The Universe of Particles and CERN showing off its piping

The Universe of Particles and CERN showing off its piping

The Universe of Particles was first: housed in an appropriately futuristic sphere, my first impression was both one of wonder and a sense of “Fear and Loathing”-style trippyness. A darkened room with only neon globes to light the way, it quickly excited my inner child and I found myself running from sphere to sphere to see what they had to offer. Each one displayed facts¹ about the organisation, explaining a little about the different areas that were investigated in Geneva. A few had cushions inside that you could curl up in and listen someone explaining the wonders of the universe. All very immersive stuff.  I was pleasantly surprised to find that the exhibition didn’t focus entirely on the media-friendly Higgs Boson, but also mentioned CERN’s less publicised work. This included dark matter – the invisible, undetectable stuff that theoretically accounts for the fact that we can’t find about 95.1% of the universe’s mass – and the imbalance between matter and antimatter² at the beginning of time that allowed stars and planets to condense from the Big Bang.

My younger self was screaming incoherently at this point.

Suddenly, the lights dimmed even further and five screens appeared on the walls and floor. What followed was six minutes of intense music, weird CGI-d images of fundamental particles zipping across the room and a female voice-over that sounded very similar to that scene in The Lord of the Rings. Needless to say, I felt exhausted afterwards.

Microcosm was next. This was a more conventional look at the evolution of CERN over the years, with a few areas disappointingly out of bounds for renewal. Nevertheless, it was very impressive, highlighting how incredible leaps forward in computing power have occurred there due to the sheer volume of data necessary to process. There were also mentions of the fact that the internet was actually created at CERN by Tim Berners-Lee which is pretty damn impressive. Well done Tim. After that, a few obligatory appearances from Brian Cox in the short films on show there and were all that were needed to satisfy my physics needs for the day.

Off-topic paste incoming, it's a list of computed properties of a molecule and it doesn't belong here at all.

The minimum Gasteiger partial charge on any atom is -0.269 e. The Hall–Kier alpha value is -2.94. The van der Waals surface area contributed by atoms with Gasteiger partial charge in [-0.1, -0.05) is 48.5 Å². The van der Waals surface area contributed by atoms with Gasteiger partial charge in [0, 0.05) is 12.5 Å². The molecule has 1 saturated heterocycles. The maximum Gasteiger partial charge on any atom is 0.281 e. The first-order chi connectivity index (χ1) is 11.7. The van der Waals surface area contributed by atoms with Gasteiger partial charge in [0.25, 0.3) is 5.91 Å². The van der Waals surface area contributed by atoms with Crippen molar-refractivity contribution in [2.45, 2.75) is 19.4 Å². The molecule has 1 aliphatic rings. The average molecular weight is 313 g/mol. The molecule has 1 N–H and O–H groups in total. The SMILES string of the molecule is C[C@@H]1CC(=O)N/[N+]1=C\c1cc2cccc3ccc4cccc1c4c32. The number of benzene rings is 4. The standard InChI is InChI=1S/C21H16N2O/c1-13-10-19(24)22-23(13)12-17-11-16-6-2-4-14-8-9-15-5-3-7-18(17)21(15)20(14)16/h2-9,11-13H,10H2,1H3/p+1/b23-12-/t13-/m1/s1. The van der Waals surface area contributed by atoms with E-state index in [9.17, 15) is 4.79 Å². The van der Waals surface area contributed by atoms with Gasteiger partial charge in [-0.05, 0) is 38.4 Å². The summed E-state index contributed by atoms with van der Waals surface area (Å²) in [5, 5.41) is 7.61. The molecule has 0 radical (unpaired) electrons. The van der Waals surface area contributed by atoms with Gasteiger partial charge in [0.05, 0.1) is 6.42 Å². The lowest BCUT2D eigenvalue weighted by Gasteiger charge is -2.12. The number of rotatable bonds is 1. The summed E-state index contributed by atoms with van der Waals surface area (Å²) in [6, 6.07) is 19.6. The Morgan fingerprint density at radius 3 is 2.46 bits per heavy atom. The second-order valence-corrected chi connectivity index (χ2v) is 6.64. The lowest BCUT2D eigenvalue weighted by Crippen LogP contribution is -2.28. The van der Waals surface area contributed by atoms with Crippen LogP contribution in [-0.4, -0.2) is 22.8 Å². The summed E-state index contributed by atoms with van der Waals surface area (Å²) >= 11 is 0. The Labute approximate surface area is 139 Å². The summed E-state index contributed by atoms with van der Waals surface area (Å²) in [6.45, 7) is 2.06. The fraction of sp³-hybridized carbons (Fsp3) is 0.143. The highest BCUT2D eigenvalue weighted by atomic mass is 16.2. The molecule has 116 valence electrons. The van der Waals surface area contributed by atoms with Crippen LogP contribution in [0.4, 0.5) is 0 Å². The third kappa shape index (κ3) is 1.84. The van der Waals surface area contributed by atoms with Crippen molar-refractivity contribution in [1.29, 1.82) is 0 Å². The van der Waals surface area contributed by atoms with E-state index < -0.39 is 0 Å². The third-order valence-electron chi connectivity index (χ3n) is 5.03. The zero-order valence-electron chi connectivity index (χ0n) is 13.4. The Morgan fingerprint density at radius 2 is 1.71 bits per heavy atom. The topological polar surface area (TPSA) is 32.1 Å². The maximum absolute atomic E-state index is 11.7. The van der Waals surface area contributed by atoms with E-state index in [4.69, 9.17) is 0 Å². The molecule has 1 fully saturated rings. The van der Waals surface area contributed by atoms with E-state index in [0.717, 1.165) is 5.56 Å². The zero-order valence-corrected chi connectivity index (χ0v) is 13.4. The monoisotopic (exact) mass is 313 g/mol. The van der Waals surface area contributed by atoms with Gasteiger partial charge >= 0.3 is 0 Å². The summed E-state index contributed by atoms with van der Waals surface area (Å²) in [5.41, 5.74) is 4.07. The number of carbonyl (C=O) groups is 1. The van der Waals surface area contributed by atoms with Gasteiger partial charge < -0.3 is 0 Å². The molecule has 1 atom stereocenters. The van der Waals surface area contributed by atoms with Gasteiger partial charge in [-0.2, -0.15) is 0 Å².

There is, of course, more to Switzerland than just CERN, but I have very little understanding of anything of a geographical nature so it might be best to end there. More elaborate adventures (from less exotic locations) next time.

¹Never factoids. What the hell is a factoid? Is is somehow not quite valid enough to justify the “fact” moniker? Is it too inconsequential to regard it as a truth? Please justify yourselves! My spellchecker recognises it and it doesn’t even recognise “spellchecker”. Ho hum.

²For every normal particle, there is an antiparticle with the opposite charge that will annihilate with its partner producing a flash of energy. That bit of energy could have been you, if the laws of physics had been different.

DNA: You’re Doing It Right

Or: wrapping up salmon semen

When I started out, I justified this blog’s creation by imagining that I would try to make the process of science a bit clearer. This would involve describing what actually happens in that murky void between some clever sod having an idea and the media wildly exaggerating them. In my head, this was inevitably accompanied by self-aggrandising metaphors: imagine beacons lighting the way for lost souls desperate for enlightenment and you’re in the right ball park. All I appear to have produced, however, are a few introspective musings, perhaps better described as sputtering gas flames when it comes to how illuminating and insightful they are. To remedy this, I thought it would be useful to explain what I am doing in Grenoble, as this might just constitute something worth reading.

Ludicrous dreams and badly-thought-out metaphors

My position at the Institute Laue-Langevin (ILL) is a stagiaire – which I am reliably informed is equivalent to an intern, except for the fact that in France they must legally draw a salary. Thus France gains a green tick in my Big Book of Everything and, as my supervisor quipped, “score one for socialism.”

I have a long-suffering  post-graduate on an Erasmus Mundus masters course looking after me and for the past three weeks, her glorious role has consisted of patiently answering my simple questions and coping with my constant lack of understanding. Eventually though, the mists parted and the gist of the experiment slowly permeated into my consciousness.

The institute has a nuclear reactor which produces neutrons, particles that, along with protons, lie at the heart of atoms. These can be focused into beams that are used to investigate certain properties of materials. The principle of this is relatively straightforward: by looking (closely, with a really big lens, if you’d like a nice idea of what isn’t happening) at how the neutrons bounce off the  nuclei of a material, you can infer a lot about its structure and how it behaves. The actual process involves complex quantum-mechanical treatments of the neutron  and target but, thankfully, that’s a story for another day.

A different sort of Neutron

My supervisor, the masters student and myself are looking into DNA (hence the excitement about it in my last post) and its different forms. Although still essentially the same ol’ double helix, it can exist as  A, B, and Z-DNA. The first two are identical aside from the former being slightly more compact, whereas the Z form’s “ladder” twists in a different direction. The plan is to put some samples in front of a beam of neutrons and see whether we can force the molecules to change between the forms by exerting different pressures.

My first reaction was slightly-less-than-perceptive: “This is pretty fucking cool.” We’re investigating the behaviour of the molecule that codes for every single bit of our bodies. This collection of nucleotides is the reason that life is still hanging on here about four billion years after it started out and what allows you to spend about half of your time awake looking at what other people are doing on the internet; it’s pretty fundamental stuff.